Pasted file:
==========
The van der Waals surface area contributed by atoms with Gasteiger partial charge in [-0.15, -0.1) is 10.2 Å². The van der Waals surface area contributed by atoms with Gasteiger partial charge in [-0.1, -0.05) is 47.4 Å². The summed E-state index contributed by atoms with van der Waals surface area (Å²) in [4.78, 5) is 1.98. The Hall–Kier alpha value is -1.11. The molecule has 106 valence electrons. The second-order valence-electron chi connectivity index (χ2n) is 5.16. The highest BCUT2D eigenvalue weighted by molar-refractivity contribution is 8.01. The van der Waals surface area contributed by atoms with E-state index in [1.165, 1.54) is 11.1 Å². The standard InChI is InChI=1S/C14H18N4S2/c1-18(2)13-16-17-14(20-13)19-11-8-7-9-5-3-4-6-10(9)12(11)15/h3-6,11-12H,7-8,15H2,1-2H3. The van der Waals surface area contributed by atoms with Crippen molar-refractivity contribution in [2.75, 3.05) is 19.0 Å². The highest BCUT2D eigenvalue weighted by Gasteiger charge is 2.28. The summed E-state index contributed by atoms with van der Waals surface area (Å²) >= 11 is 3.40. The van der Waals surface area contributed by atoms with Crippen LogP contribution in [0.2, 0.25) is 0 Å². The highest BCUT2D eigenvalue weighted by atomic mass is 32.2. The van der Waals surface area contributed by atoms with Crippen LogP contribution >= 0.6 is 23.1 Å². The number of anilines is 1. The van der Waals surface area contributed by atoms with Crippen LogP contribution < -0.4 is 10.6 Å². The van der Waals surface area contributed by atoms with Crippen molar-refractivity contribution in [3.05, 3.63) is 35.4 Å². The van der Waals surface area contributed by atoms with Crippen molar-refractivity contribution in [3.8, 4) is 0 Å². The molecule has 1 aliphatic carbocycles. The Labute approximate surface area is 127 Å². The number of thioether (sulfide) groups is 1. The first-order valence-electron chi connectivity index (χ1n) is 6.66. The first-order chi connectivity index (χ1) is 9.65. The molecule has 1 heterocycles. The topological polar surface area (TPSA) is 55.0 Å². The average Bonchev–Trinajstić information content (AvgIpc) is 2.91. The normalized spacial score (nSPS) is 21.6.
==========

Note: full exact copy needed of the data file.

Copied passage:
The van der Waals surface area contributed by atoms with Gasteiger partial charge in [-0.15, -0.1) is 10.2 Å². The van der Waals surface area contributed by atoms with Gasteiger partial charge in [-0.1, -0.05) is 47.4 Å². The summed E-state index contributed by atoms with van der Waals surface area (Å²) in [4.78, 5) is 1.98. The Hall–Kier alpha value is -1.11. The molecule has 106 valence electrons. The second-order valence-electron chi connectivity index (χ2n) is 5.16. The highest BCUT2D eigenvalue weighted by molar-refractivity contribution is 8.01. The van der Waals surface area contributed by atoms with E-state index in [1.165, 1.54) is 11.1 Å². The standard InChI is InChI=1S/C14H18N4S2/c1-18(2)13-16-17-14(20-13)19-11-8-7-9-5-3-4-6-10(9)12(11)15/h3-6,11-12H,7-8,15H2,1-2H3. The van der Waals surface area contributed by atoms with Crippen molar-refractivity contribution in [2.75, 3.05) is 19.0 Å². The highest BCUT2D eigenvalue weighted by Gasteiger charge is 2.28. The summed E-state index contributed by atoms with van der Waals surface area (Å²) >= 11 is 3.40. The van der Waals surface area contributed by atoms with Crippen LogP contribution in [0.2, 0.25) is 0 Å². The highest BCUT2D eigenvalue weighted by atomic mass is 32.2. The van der Waals surface area contributed by atoms with Crippen LogP contribution >= 0.6 is 23.1 Å². The number of anilines is 1. The van der Waals surface area contributed by atoms with Crippen LogP contribution < -0.4 is 10.6 Å². The van der Waals surface area contributed by atoms with Crippen molar-refractivity contribution in [3.05, 3.63) is 35.4 Å². The van der Waals surface area contributed by atoms with Crippen molar-refractivity contribution in [3.8, 4) is 0 Å². The molecule has 1 aliphatic carbocycles. The Labute approximate surface area is 127 Å². The number of thioether (sulfide) groups is 1. The first-order valence-electron chi connectivity index (χ1n) is 6.66. The first-order chi connectivity index (χ1) is 9.65. The molecule has 1 heterocycles. The topological polar surface area (TPSA) is 55.0 Å². The average Bonchev–Trinajstić information content (AvgIpc) is 2.91. The normalized spacial score (nSPS) is 21.6.